You’ve been thinking about opening that new club for a while, and you’re just about ready to go for it. Whether it’s your first club, second or 20th, here are three things you should pay particular attention to:
Get A Good Deal
Your real estate deal is probably one of the most important keys to success for a new club. Do the demographic research and how that relates to what you can charge and spend on rent. Too many times, club owners get caught in a bad deal that forces an immediate struggle to pay rent and make a profit. Once you know the demographics are strong, head into lease negotiations with these things in mind:
Start with trying to negotiate having the landlord pay for the mechanical system. This is typically a third of your build-out cost, and something you can’t take with you. Apply this rationale to other construction items such as elevators, exterior windows or anything that relates to making the space building code compliant.
Do a test fit to make sure you aren’t leasing too much space or too little. Square footage is dollars; you don’t want to take on too much.
It takes seven months on the aggressive side and 10 months on the conservative side to design and build a club. Attempt to negotiate deferring rent payments, at least until you occupy the space. And if you can get a couple free months of rent after you occupy, all the better.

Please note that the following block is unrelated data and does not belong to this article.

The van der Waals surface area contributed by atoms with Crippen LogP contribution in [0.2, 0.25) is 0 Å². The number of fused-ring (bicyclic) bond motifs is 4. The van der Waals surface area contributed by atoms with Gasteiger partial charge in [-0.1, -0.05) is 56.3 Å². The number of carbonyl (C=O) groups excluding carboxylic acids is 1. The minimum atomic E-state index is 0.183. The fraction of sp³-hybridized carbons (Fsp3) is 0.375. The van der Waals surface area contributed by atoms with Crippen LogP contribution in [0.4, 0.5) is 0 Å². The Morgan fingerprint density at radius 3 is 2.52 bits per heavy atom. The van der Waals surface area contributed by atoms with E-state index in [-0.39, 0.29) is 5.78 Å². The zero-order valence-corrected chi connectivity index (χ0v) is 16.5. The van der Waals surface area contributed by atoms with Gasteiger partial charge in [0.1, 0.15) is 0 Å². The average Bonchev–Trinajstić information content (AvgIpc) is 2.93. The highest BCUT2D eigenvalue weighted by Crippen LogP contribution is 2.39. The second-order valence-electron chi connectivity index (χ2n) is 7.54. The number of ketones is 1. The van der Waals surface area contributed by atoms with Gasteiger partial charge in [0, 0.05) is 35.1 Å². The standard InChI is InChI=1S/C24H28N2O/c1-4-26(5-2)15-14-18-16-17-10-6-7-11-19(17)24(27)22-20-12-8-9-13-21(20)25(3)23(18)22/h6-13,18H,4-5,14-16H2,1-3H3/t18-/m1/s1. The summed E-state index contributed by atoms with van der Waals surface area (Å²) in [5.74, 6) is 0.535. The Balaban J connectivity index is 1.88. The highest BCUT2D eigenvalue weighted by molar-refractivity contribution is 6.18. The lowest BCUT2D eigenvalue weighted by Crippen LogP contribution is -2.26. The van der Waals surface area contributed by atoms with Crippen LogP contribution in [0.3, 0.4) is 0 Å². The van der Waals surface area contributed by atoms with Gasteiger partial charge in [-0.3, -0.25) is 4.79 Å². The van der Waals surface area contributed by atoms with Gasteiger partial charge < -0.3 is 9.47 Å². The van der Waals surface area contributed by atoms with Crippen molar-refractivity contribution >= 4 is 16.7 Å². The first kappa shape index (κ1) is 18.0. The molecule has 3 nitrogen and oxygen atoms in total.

Club Flow’s Importance
Once you have decided on a space, the club flow is extremely important. The flow should incorporate the following:
A reception area that is inviting and has a view of what you are offering programmatically.
A clear circulation pattern. Convoluted circulation is confusing for potential members. You want your sales staff to intuitively be able to walk potential members through your new club and be able to show them and tell them about everything you have to offer.
By nailing the club flow you will have a club that helps you sell memberships.
Focus Your Dollars
Spend money on areas that members will appreciate. Challenge your design team to think about the following items:
Pick inexpensive materials for areas where you have a lot of square footage, but use more expensive materials in smaller, accented areas that members touch every day.
Create one focal element in your reception area that is something people remember.
Look for innovative design ideas that elevate the functional materials needed for performance into design elements, like wood floors in studios, and tile in showers. You have to spend money on these items, so get the most out of them.
Although there are a lot of other decisions you will make during this process, if you keep these three principles in mind, your money will go a lot further, your club will have eye-catching appeal and your capital expenditure should be smaller, thus allowing you to start turning a profit sooner.
Bryan Dunkelberger is a principal for S3 Design and has designed health clubs for over 15 years. His firm specializes in designing clubs that maximize the member’s experience.